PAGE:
Seán Burke was a member of No. 1 Section, Active Service Unit, Dublin Brigade in 1921.
I will cover his involvement in the abortive Drumcondra ambush on 21 January 1921 and also his experience at the burning of the Custom House later, in May. He walked away unscathed from both encounters together with his friend Mick Dunne.
Burke was originally with the 1st Battalion but had transferred to the 5th (Engineers) Battalion on its formation along with many other volunteers who had specialist skills. When the ASU was set up towards the end of 1920, it drew a disproportionate number of men from the Engineers; and in fact Seán Burke, Mick Dunne and Thomas Bryan were all transferred together from there to ASU Section No. 1.
Both Nos. 1 and 2 ASU Sections operated mainly on the north side of the city and were under the command of First Lieutenant Frank Flood (brother of Tom, captured at the Burning).
In their first engagement with the enemy, both sections operated together in an attack on two Auxiliary lorries on Bachelors Walk in the afternoon of 12 January 1921. There were no casualties on either side despite a hail of rifle and handgun fire and two grenades exploding.
Just over a week later on the morning of Friday 21 January, a unit of nine men of ASU No. 1 Section under Lt. Frank Flood (19) was detailed to ambush a Black & Tan lorry regularly travelling from Gormanston, at Binn’s Bridge in Drumcondra. However, after waiting some time with no sign of their target, Flood moved the unit to a new position just north of the bridge over the Tolka in Drumcondra at Clonturk Park. Their presence was reported to Dublin Castle, they were enveloped by units of Auxiliaries and one ASU man was killed and five others captured. There were no casualties on the British side.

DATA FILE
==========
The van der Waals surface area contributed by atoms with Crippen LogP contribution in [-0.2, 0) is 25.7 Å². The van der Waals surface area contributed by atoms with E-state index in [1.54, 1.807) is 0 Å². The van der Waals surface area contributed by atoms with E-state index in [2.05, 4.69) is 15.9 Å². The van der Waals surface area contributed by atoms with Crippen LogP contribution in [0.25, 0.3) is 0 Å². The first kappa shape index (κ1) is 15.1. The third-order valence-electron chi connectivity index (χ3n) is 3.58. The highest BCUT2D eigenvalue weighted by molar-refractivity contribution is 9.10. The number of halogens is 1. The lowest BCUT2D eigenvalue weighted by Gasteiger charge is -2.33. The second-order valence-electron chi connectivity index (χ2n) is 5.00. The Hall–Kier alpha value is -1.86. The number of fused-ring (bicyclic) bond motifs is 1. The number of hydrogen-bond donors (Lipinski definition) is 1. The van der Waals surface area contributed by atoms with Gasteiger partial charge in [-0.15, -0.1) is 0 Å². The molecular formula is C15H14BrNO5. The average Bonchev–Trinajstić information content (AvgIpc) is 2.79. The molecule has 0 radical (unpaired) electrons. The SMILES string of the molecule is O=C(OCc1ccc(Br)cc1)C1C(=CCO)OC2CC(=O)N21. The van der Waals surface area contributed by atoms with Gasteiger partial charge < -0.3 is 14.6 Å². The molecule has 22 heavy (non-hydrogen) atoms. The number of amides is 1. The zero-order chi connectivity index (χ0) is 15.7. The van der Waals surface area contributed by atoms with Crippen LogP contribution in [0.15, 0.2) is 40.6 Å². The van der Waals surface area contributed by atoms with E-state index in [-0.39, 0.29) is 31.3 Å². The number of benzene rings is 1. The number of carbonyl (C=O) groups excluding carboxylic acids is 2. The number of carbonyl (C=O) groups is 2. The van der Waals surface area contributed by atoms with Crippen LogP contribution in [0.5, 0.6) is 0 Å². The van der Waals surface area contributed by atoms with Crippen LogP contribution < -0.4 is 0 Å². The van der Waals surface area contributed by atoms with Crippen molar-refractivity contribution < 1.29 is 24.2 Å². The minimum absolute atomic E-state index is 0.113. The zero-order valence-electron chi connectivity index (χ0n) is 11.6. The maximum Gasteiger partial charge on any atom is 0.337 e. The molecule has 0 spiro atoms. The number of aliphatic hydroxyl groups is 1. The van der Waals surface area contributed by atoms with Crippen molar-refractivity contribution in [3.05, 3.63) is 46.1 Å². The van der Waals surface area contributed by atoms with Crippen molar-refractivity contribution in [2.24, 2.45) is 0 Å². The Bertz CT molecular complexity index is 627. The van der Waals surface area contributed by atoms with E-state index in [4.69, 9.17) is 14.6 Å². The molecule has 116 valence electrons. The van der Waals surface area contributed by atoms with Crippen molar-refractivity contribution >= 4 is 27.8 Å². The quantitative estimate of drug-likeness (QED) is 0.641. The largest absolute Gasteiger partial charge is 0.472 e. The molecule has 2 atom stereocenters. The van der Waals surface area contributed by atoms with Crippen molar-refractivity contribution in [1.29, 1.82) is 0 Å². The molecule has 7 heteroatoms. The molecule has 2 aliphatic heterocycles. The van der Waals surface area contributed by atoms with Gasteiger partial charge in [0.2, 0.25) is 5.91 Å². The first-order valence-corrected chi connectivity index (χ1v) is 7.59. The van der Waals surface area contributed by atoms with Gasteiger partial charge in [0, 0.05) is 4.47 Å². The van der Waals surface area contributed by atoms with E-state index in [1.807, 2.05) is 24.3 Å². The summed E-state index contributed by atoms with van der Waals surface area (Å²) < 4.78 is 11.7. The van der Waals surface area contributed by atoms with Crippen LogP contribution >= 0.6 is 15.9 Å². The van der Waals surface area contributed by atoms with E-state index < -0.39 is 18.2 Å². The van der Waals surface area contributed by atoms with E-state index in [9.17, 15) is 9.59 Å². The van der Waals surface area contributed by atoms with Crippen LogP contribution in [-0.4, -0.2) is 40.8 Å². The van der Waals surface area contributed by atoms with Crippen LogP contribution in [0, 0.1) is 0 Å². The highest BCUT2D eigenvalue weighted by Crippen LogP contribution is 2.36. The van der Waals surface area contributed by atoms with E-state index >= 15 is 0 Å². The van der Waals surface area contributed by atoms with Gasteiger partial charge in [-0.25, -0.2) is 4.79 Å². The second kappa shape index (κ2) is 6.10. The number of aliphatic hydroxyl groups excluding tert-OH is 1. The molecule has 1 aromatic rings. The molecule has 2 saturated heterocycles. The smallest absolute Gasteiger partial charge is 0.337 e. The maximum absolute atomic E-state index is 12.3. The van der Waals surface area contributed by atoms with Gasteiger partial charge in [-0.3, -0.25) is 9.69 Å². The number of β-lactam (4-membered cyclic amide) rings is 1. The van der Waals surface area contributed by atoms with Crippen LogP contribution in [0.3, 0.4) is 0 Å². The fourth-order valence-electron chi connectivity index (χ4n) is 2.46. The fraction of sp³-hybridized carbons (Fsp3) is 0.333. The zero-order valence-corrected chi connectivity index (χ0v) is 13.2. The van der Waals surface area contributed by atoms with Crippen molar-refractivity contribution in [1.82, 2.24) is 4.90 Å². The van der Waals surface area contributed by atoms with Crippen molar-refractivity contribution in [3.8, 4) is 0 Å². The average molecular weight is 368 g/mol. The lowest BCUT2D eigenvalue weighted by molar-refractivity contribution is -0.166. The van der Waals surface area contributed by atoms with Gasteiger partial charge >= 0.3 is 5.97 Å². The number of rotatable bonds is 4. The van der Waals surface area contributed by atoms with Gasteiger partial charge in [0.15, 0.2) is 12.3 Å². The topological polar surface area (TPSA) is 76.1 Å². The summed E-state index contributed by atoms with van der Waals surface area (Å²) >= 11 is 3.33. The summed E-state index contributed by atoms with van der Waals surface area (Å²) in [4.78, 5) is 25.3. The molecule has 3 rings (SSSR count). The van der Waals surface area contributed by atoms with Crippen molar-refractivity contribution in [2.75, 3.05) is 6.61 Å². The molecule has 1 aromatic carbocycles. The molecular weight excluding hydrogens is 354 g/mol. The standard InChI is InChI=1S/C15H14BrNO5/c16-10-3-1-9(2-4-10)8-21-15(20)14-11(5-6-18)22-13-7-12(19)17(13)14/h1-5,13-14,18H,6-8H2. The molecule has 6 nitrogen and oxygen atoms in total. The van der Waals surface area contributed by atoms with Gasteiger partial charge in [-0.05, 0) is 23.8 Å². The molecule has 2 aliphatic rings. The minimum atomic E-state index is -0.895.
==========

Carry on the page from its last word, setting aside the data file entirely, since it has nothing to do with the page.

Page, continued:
The dead IRA man was Michael Magee, a veteran of the 1916 Four Courts garrison. The five captured were Frank Flood, Patrick Doyle (a brother of Seán Doyle who died from wounds after the Custom House attack), Thomas Bryan, Bernard Ryan and Dermot O’Sullivan.
The seventeen year old O’Sullivan was spared the noose because of his youth. His four comrades captured were among six IRA volunteers hanged in Mountjoy Jail on 14 March 1921.
The other three men from the Drumcondra disaster – Seán Burke, Mick Dunne and Christopher ‘Kit’ O’Malley – managed to escape from the scene and lived to fight again.
The story of Seán Burke’s escape is extraordinary and is recounted in detail by Harry Colley, Adjutant, Dublin Brigade (from page 63 in BMH WS1687). Having unsuccessfully tried to assist the mortally wounded Michael Magee, Burke entered a nearby house which was occupied only by an elderly man and a young maid. He hid his revolver in the fireplace, donned the old man’s spectacles and told them to pretend that he was his son. The Auxiliaries were in hot pursuit; they soon entered the house and subjected the three of them to rigorous questioning. Seán’s assertion that he lived there was supported by the maid – the old man was shocked into speechlessness – and the somewhat dubious Auxiliaries eventually withdrew. Burke arranged for the maid to meet him later with his revolver and he departed through the front door to safety.
His charmed existence continued because, again according to Colley, Burke took over as Brigade orderly after the Drumcondra affair and he had some incredible escapes from capture while carrying despatches – being held up and thoroughly searched several times. Yet he always succeeded in getting away with the despatches intact.